1 or 2 dogs? Getting a Second Dog
Wondering whether to transition from 1 to 2 dogs? I cannot promise you a definitive answer within this post as it is a decision packed full of personal variables. You will however, read the valuable and thought provoking opinions of many dog owners who kindly shared their thoughts and experiences. This may be a step towards the right decision for you.
We introduced our second dog Finn (a rescue puppy of 4 months) to the family after having our first whippet, Jarvis on his own for 8 months. We wanted to provide a companion for Jarvis as he was constantly seeking out dog company on walks (despite having a team of friends at daycare). He was also spending short stretches of time on his own. Having two dogs is such fun and we love it but it does have its practical challenges.
Your Unique Family:
The most important consideration is your own family set-up and your dog’s personality:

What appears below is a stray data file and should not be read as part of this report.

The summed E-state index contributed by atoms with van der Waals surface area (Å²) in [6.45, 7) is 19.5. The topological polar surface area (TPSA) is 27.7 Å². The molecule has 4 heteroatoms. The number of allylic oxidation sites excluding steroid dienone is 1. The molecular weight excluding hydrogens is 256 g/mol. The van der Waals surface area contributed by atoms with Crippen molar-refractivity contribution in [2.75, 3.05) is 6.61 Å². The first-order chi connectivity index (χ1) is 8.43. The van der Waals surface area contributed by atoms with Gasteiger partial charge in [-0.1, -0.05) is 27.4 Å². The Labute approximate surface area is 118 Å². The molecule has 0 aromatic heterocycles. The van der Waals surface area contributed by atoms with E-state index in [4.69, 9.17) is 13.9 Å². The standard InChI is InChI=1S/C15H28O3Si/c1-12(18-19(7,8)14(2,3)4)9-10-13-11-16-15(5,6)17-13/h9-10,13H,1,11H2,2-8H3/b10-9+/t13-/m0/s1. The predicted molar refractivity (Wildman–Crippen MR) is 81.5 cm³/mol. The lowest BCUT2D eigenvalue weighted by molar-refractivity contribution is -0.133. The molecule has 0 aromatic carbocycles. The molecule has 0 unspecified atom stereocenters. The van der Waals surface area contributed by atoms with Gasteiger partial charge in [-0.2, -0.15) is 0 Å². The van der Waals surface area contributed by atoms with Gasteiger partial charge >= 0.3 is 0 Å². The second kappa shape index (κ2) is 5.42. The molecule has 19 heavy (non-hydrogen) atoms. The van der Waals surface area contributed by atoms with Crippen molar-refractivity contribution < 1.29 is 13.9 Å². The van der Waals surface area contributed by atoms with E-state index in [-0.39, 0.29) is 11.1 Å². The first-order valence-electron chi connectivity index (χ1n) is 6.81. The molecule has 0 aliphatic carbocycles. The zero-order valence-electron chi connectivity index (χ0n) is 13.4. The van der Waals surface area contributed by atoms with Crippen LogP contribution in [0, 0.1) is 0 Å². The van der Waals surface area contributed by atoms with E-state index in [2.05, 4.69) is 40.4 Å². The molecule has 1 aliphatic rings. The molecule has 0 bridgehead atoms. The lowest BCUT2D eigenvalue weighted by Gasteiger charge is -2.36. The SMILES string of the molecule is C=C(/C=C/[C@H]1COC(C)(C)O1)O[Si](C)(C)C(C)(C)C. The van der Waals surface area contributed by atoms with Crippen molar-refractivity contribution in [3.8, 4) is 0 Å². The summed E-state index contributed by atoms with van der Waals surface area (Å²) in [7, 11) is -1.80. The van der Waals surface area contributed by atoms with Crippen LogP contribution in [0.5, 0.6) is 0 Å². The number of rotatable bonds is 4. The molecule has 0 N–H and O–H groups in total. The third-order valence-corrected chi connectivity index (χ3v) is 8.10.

- Do you have time for another dog in your life?
- Does your family life feel hectic already?
- Perhaps you need to introduce a new dog to a baby?
- How will your dog react with another dog living in their home?
- Is your dog territorial in the house?
Think about your dogs temperament around other dogs, and the age that you introduce another one carefully. A dog that has lived on its own for a number of years will find it harder to adjust than a young dog, but that isn’t to say they can’t adjust. Adding a dog younger than your established dog (rather than an older one) may help with the pack politics.
Will they bond?
Having two dogs offers companionship when you are not around and can be particularly useful for dogs who suffer from separation anxiety. They can keep each other entertained and play together, some may even snuggle up together. The company will provide physical and mental stimulation which will tire them out and keep them both fit, healthy and happy. We have certainly found this to be the case with our dogs. Some owners found that, after a short time, the two dogs were inseparable.